When it comes to remote (and hybrid work), the impact on productivity is very often a key concern of organisations and their leaders.
One of the biggest challenges with productivity, is measuring it. There are some jobs where this isn’t too difficult. Number of calls answered, customers served, widgets produced. This never tells the whole productivity story, but typically provides enough data to satisfy those that need to be satisfied. Such assessments often look only at short term metrics – but we can still determine whether productivity is up, down or as expected.
The second way that we measure productivity is to ask people to self-assess it.
Both of these forms of productivity measurement bring particular challenges when it comes to remote work. Much remote work, is knowledge work. It does not lend itself to short term assessment. It is thinking, writing, reflecting, connecting, understanding, analysing, managing. The outcomes of such work can be long term, intangible, hard to quantify. It is difficult to even define productivity in this context. Does it mean meetings attended, emails sent, messages responded to? Or does it mean the quality of work, personal effectiveness, the outputs that arise from the thinking? Productivity suffers from a lack of consistent definition.
The second way we measure productivity, self-assessment, is also problematic. This isn’t just because we don’t define it consistently, but because people (by which I mean a lot of managers and leaders) don’t believe it.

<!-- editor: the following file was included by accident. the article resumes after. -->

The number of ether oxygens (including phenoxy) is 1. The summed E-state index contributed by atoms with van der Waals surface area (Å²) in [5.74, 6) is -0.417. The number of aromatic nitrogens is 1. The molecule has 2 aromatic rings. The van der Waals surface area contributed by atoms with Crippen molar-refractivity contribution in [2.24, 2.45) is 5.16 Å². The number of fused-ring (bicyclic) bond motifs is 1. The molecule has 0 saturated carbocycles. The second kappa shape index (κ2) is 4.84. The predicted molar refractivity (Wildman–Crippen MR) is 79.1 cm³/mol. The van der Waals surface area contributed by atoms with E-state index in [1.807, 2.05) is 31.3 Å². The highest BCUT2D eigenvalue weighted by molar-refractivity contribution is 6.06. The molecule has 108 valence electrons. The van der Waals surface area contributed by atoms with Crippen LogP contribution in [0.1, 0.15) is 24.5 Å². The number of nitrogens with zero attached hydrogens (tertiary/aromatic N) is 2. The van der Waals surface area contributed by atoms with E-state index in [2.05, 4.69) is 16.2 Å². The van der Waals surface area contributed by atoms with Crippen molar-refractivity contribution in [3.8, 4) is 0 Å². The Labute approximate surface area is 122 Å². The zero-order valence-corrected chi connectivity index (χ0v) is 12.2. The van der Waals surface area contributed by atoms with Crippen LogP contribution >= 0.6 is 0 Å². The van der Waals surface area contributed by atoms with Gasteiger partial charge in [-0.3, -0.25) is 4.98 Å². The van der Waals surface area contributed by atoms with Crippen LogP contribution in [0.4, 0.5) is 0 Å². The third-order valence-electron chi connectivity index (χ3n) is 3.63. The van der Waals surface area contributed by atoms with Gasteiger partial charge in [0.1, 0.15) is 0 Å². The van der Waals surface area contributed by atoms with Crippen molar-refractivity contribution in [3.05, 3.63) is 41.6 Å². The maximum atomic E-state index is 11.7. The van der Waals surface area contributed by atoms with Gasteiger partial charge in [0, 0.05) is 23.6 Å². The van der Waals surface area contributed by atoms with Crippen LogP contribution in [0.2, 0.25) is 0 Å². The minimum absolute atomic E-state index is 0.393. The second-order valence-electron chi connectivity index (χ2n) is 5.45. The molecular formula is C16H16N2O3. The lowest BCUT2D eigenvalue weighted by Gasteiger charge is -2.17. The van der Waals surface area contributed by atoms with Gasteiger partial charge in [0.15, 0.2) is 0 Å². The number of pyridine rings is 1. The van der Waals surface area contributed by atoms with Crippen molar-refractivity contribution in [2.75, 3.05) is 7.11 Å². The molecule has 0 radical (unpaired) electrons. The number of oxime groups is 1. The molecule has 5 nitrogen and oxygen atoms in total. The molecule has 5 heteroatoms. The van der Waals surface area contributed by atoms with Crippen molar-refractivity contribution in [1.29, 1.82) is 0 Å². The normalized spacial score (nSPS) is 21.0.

Trust lies at the heart of all forms of flexible work, including remote and hybrid working. Microsoft recently coined the term ‘productivity paranoia’ to describe the fact that a significant percentage (85% in their survey data) of people managers say that remote and hybrid work makes it difficult to trust that employees are productive. This is in direct contrast to Microsoft’s own data that shows a steady rise of their collaboration tools, and employee’s perceptions that they are as productive (if not more so) than ever.
If we are to understand and manage productivity in flexible, remote and hybrid work, we need to redefine what we mean by it. We need to focus less on short term faux metrics, but instead focus on the outcomes of work undertaken, the value of that work (and the values demonstrated whilst undertaking it), and the contribution to team, department, and the wider organisation. Presence is not productivity. Churning out stuff is not productivity. Availability is not productivity – and neither is responsiveness.
We achieve this through focused, well written, aligned, up to date, detailed and stretching goals which are subject to constant conversation. Goals need to be discussed on a very regular basis. These individual goals need to align with those of the team and organisation, providing clear line of sight from individual contribution to the bigger picture. Employees and managers need to commit to work together to agree what productivity means for their particular context. Every single employee needs to understand exactly how their performance and productivity will be measured and assessed. We need to support our managers in just how to undertake each of these elements to the very best of their abilities.
Too many of our approaches to measuring productivity date back to the factory system. They are not fit for today or tomorrow. We are long overdue an update to our thinking and methods.